An unusual wrinkle in Wall Street's fear gauge is warning that the upcoming election could trigger a prolonged period of stock-market chaos — one that's much worse than the aftermath of 2016

  • The CBOE Volatility Index — or VIX, Wall Street's so-called fear gauge — shows that options traders expect the stock market to be anything but calm shortly after the elections.  
  • Their anxiety has caused a kink known as backwardation in the normal pricing structure of VIX futures contracts. 
  • They are also pricing in a longer return to normalcy, in contrast to their expectations prior to the 2016 elections. 
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After the 2016 elections, investors' worst fears about the stock market's response to the result materialized for all but a few hours. 

President Donald Trump's stunning victory on that Tuesday night plunged S&P 500 and Nasdaq futures so hard that limit-down restraints kicked in.

But a swift recovery the following day took the Dow Jones Industrial Average to a new closing high. It was almost like there was no overnight panic in the market. 

This time, however, investors could experience a more prolonged and intensified stretch of downside volatility — one that may extend losses incurred during the market's worst week since March. For proof, look no further than the CBOE Volatility Index, or VIX, which tracks traders' expectations for future volatility based on S&P 500 options. The prices of VIX futures contracts are showing that traders are pricing in a wild ride shortly after the elections.

Under normal circumstances, VIX futures contracts get pricier the further out into the future they go, and this produces an upward-sloping line on a chart. In other words, traders usually expect volatility to increase with time. 

But the VIX futures curve recently bucked this trend is now downward-sloping, entering what is known as backwardation. That's because traders expect a heightened period of volatility in November, followed by calmer times in December and early 2021. 

"The November expiration currently has the highest volatility priced in and then there is a mild drop," said Shankar Narayanan, the head of research at Quantitative Brokers, in a recent note that included the above chart.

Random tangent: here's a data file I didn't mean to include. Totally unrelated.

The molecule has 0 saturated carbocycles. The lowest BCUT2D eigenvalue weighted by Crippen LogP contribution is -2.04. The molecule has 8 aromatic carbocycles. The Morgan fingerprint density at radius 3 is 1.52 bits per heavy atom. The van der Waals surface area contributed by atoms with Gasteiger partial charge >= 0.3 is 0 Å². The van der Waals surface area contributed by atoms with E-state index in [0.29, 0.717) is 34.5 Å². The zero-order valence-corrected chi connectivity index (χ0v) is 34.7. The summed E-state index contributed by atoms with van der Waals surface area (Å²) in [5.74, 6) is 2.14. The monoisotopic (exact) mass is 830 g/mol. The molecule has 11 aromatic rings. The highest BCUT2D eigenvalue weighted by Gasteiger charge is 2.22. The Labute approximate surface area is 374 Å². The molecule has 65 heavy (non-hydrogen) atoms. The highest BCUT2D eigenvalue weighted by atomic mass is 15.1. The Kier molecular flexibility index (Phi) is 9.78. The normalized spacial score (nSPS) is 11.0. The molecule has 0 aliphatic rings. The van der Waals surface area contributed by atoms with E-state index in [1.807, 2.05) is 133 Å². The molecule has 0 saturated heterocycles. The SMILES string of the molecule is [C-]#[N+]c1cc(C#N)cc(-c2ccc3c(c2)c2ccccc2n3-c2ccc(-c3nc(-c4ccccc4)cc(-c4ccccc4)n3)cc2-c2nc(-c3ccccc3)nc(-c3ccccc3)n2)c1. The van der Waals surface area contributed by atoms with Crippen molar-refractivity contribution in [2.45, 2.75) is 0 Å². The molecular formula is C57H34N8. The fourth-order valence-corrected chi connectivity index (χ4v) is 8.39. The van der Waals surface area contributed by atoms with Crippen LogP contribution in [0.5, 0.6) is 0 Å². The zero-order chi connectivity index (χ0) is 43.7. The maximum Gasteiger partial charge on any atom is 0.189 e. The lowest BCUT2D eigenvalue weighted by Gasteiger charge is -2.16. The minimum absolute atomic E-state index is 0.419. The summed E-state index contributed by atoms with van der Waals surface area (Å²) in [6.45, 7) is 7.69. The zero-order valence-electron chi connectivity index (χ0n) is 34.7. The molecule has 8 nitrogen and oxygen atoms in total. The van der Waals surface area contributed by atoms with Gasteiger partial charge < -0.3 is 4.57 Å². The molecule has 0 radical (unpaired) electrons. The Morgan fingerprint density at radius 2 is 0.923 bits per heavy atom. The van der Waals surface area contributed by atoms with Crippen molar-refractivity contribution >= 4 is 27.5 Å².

He added, "It seems like some market participants are expecting the equity markets to rise after the elections. However, the options term structure is also pricing a longer road to normalcy. We will have better color in a week or so."

Another way to understand what the VIX is signifying is by comparing it to historical volatility. In a note on Friday, BNP Paribas derivatives strategists shared that the gap between S&P 500 one-month implied volatility and 20-day realized volatility was near a decade high.

The spread was also in the ballpark of its location prior to the 2016 election. That said, what makes this year different? Allow Narayanan to explain:  

"In contrast to this, during October 2016, the term structure was in contango and there was a higher variation in the levels of the near vs. far contracts. While not shown, there was also more liquidity in the VIX futures prior during the October 2016 compared to now. This could be on account of several reasons including the current market conditions."

In essence, a liquidity-strapped market is hurtling towards a period of political uncertainty with no definitive timeline. And if last week's market action was any guide, investors may continue to fret over record levels of daily coronavirus infections in the US and soaring cases in Europe. 

During last week's sell-off, the VIX rose above 40, its highest level since mid-June; it tends to move in the opposite direction to the S&P 500. The economist David Rosenberg and BTIG strategist Julian Emanuel, among others, have conducted studies showing that the index at 40 and above has been associated with equity losses since its inception in 1990.   

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